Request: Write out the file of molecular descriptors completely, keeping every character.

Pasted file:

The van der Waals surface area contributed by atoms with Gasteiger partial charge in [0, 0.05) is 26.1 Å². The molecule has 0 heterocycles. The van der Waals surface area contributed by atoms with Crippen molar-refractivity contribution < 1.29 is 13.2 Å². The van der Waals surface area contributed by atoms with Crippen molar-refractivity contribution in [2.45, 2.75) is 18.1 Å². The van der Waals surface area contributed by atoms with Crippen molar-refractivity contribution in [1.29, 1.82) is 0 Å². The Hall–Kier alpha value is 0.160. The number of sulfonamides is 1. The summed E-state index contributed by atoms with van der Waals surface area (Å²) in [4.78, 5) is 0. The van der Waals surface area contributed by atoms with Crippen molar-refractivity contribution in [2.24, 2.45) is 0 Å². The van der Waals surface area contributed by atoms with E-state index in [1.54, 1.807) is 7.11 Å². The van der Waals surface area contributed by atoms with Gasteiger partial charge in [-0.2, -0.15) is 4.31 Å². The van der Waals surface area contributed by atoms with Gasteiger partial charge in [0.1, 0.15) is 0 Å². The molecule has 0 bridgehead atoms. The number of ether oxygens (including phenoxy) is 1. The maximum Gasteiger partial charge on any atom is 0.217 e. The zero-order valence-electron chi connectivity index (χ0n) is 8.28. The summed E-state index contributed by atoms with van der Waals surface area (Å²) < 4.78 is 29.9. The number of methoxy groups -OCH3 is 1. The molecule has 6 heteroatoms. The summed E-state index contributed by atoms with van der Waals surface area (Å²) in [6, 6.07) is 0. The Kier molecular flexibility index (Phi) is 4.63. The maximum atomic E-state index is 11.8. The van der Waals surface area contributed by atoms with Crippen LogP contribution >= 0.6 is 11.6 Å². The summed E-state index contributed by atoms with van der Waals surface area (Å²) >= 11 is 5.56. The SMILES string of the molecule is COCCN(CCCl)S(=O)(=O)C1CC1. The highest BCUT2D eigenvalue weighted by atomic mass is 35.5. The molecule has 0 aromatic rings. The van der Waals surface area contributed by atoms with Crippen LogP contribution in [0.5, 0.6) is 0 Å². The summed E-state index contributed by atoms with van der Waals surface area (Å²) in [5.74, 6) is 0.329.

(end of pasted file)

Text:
The van der Waals surface area contributed by atoms with Gasteiger partial charge in [0, 0.05) is 26.1 Å². The molecule has 0 heterocycles. The van der Waals surface area contributed by atoms with Crippen molar-refractivity contribution < 1.29 is 13.2 Å². The van der Waals surface area contributed by atoms with Crippen molar-refractivity contribution in [2.45, 2.75) is 18.1 Å². The van der Waals surface area contributed by atoms with Crippen molar-refractivity contribution in [1.29, 1.82) is 0 Å². The Hall–Kier alpha value is 0.160. The number of sulfonamides is 1. The summed E-state index contributed by atoms with van der Waals surface area (Å²) in [4.78, 5) is 0. The van der Waals surface area contributed by atoms with Crippen molar-refractivity contribution in [2.24, 2.45) is 0 Å². The van der Waals surface area contributed by atoms with E-state index in [1.54, 1.807) is 7.11 Å². The van der Waals surface area contributed by atoms with Gasteiger partial charge in [-0.2, -0.15) is 4.31 Å². The van der Waals surface area contributed by atoms with Gasteiger partial charge in [0.1, 0.15) is 0 Å². The molecule has 0 bridgehead atoms. The number of ether oxygens (including phenoxy) is 1. The maximum Gasteiger partial charge on any atom is 0.217 e. The zero-order valence-electron chi connectivity index (χ0n) is 8.28. The summed E-state index contributed by atoms with van der Waals surface area (Å²) < 4.78 is 29.9. The number of methoxy groups -OCH3 is 1. The molecule has 6 heteroatoms. The summed E-state index contributed by atoms with van der Waals surface area (Å²) in [6, 6.07) is 0. The Kier molecular flexibility index (Phi) is 4.63. The maximum atomic E-state index is 11.8. The van der Waals surface area contributed by atoms with Crippen LogP contribution >= 0.6 is 11.6 Å². The summed E-state index contributed by atoms with van der Waals surface area (Å²) >= 11 is 5.56. The SMILES string of the molecule is COCCN(CCCl)S(=O)(=O)C1CC1. The highest BCUT2D eigenvalue weighted by atomic mass is 35.5. The molecule has 0 aromatic rings. The van der Waals surface area contributed by atoms with Crippen LogP contribution in [0.5, 0.6) is 0 Å². The summed E-state index contributed by atoms with van der Waals surface area (Å²) in [5.74, 6) is 0.329.